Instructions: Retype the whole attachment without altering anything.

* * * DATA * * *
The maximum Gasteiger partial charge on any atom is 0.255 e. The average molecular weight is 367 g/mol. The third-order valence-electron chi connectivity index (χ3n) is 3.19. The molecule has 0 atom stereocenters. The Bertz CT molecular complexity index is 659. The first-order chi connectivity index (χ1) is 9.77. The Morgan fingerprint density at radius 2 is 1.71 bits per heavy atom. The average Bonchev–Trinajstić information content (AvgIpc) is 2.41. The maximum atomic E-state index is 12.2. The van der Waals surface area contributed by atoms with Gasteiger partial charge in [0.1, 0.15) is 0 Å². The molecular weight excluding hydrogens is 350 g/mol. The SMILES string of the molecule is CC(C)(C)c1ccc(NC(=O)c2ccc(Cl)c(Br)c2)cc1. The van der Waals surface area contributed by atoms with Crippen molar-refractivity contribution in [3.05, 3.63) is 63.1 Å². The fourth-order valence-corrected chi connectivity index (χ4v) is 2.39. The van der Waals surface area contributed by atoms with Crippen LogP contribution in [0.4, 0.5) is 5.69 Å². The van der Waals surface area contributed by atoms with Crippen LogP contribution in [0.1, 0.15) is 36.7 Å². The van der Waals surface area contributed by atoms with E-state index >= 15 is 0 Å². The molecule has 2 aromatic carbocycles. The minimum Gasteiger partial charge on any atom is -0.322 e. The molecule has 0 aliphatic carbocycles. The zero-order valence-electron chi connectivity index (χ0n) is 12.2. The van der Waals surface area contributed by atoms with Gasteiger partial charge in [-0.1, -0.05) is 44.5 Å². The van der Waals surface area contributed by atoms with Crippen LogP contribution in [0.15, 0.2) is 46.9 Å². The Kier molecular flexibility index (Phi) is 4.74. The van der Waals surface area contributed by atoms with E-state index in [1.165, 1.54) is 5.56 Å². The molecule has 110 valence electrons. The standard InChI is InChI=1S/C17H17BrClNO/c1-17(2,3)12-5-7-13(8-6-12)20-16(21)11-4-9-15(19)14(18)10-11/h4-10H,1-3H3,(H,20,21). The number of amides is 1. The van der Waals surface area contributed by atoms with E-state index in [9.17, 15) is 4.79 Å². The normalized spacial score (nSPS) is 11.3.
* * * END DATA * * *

The maximum Gasteiger partial charge on any atom is 0.255 e. The average molecular weight is 367 g/mol. The third-order valence-electron chi connectivity index (χ3n) is 3.19. The molecule has 0 atom stereocenters. The Bertz CT molecular complexity index is 659. The first-order chi connectivity index (χ1) is 9.77. The Morgan fingerprint density at radius 2 is 1.71 bits per heavy atom. The average Bonchev–Trinajstić information content (AvgIpc) is 2.41. The maximum atomic E-state index is 12.2. The van der Waals surface area contributed by atoms with Gasteiger partial charge in [0.1, 0.15) is 0 Å². The molecular weight excluding hydrogens is 350 g/mol. The SMILES string of the molecule is CC(C)(C)c1ccc(NC(=O)c2ccc(Cl)c(Br)c2)cc1. The van der Waals surface area contributed by atoms with Crippen molar-refractivity contribution in [3.05, 3.63) is 63.1 Å². The fourth-order valence-corrected chi connectivity index (χ4v) is 2.39. The van der Waals surface area contributed by atoms with Crippen LogP contribution in [0.4, 0.5) is 5.69 Å². The van der Waals surface area contributed by atoms with Crippen LogP contribution in [0.1, 0.15) is 36.7 Å². The van der Waals surface area contributed by atoms with E-state index >= 15 is 0 Å². The molecule has 2 aromatic carbocycles. The minimum Gasteiger partial charge on any atom is -0.322 e. The molecule has 0 aliphatic carbocycles. The zero-order valence-electron chi connectivity index (χ0n) is 12.2. The van der Waals surface area contributed by atoms with Gasteiger partial charge in [-0.1, -0.05) is 44.5 Å². The van der Waals surface area contributed by atoms with Crippen LogP contribution in [0.15, 0.2) is 46.9 Å². The Kier molecular flexibility index (Phi) is 4.74. The van der Waals surface area contributed by atoms with E-state index in [1.165, 1.54) is 5.56 Å². The molecule has 110 valence electrons. The standard InChI is InChI=1S/C17H17BrClNO/c1-17(2,3)12-5-7-13(8-6-12)20-16(21)11-4-9-15(19)14(18)10-11/h4-10H,1-3H3,(H,20,21). The number of amides is 1. The van der Waals surface area contributed by atoms with E-state index in [9.17, 15) is 4.79 Å². The normalized spacial score (nSPS) is 11.3.